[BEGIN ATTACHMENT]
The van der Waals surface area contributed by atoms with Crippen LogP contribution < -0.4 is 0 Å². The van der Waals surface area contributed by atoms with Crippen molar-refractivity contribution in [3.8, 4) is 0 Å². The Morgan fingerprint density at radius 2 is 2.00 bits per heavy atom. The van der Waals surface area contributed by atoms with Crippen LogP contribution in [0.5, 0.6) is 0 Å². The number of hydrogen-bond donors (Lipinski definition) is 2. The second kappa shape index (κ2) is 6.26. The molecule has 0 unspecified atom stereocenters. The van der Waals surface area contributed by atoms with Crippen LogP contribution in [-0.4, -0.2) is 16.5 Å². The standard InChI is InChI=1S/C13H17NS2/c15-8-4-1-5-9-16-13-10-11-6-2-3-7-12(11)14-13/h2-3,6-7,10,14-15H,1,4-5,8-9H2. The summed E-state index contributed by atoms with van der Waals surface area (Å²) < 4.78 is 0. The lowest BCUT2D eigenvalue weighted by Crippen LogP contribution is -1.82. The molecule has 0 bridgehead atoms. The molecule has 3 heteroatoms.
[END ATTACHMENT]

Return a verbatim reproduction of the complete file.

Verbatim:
The van der Waals surface area contributed by atoms with Crippen LogP contribution < -0.4 is 0 Å². The van der Waals surface area contributed by atoms with Crippen molar-refractivity contribution in [3.8, 4) is 0 Å². The Morgan fingerprint density at radius 2 is 2.00 bits per heavy atom. The van der Waals surface area contributed by atoms with Crippen LogP contribution in [0.5, 0.6) is 0 Å². The number of hydrogen-bond donors (Lipinski definition) is 2. The second kappa shape index (κ2) is 6.26. The molecule has 0 unspecified atom stereocenters. The van der Waals surface area contributed by atoms with Crippen LogP contribution in [-0.4, -0.2) is 16.5 Å². The standard InChI is InChI=1S/C13H17NS2/c15-8-4-1-5-9-16-13-10-11-6-2-3-7-12(11)14-13/h2-3,6-7,10,14-15H,1,4-5,8-9H2. The summed E-state index contributed by atoms with van der Waals surface area (Å²) < 4.78 is 0. The lowest BCUT2D eigenvalue weighted by Crippen LogP contribution is -1.82. The molecule has 0 bridgehead atoms. The molecule has 3 heteroatoms.